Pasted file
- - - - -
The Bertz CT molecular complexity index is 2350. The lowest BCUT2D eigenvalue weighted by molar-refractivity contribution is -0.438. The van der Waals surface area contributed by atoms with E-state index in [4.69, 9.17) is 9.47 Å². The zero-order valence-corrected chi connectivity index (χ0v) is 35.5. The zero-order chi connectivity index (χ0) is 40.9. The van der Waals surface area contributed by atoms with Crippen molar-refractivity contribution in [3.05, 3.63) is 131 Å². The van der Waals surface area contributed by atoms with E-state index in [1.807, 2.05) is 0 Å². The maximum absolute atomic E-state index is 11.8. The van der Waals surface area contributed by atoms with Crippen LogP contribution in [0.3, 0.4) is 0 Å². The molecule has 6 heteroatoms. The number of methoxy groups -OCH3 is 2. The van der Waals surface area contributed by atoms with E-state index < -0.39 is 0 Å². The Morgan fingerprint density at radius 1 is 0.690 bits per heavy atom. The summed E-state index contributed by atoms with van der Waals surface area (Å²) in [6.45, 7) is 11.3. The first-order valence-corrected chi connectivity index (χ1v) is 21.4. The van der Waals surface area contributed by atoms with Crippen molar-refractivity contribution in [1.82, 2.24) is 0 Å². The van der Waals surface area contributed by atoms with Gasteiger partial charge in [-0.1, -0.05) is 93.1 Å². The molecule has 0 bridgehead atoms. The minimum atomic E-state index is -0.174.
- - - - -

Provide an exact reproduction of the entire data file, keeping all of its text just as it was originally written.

The Bertz CT molecular complexity index is 2350. The lowest BCUT2D eigenvalue weighted by molar-refractivity contribution is -0.438. The van der Waals surface area contributed by atoms with E-state index in [4.69, 9.17) is 9.47 Å². The zero-order valence-corrected chi connectivity index (χ0v) is 35.5. The zero-order chi connectivity index (χ0) is 40.9. The van der Waals surface area contributed by atoms with Crippen molar-refractivity contribution in [3.05, 3.63) is 131 Å². The van der Waals surface area contributed by atoms with E-state index in [1.807, 2.05) is 0 Å². The maximum absolute atomic E-state index is 11.8. The van der Waals surface area contributed by atoms with Crippen LogP contribution in [0.3, 0.4) is 0 Å². The molecule has 6 heteroatoms. The number of methoxy groups -OCH3 is 2. The van der Waals surface area contributed by atoms with E-state index < -0.39 is 0 Å². The Morgan fingerprint density at radius 1 is 0.690 bits per heavy atom. The summed E-state index contributed by atoms with van der Waals surface area (Å²) in [6.45, 7) is 11.3. The first-order valence-corrected chi connectivity index (χ1v) is 21.4. The van der Waals surface area contributed by atoms with Crippen molar-refractivity contribution in [1.82, 2.24) is 0 Å². The van der Waals surface area contributed by atoms with Gasteiger partial charge in [-0.1, -0.05) is 93.1 Å². The molecule has 0 bridgehead atoms. The minimum atomic E-state index is -0.174.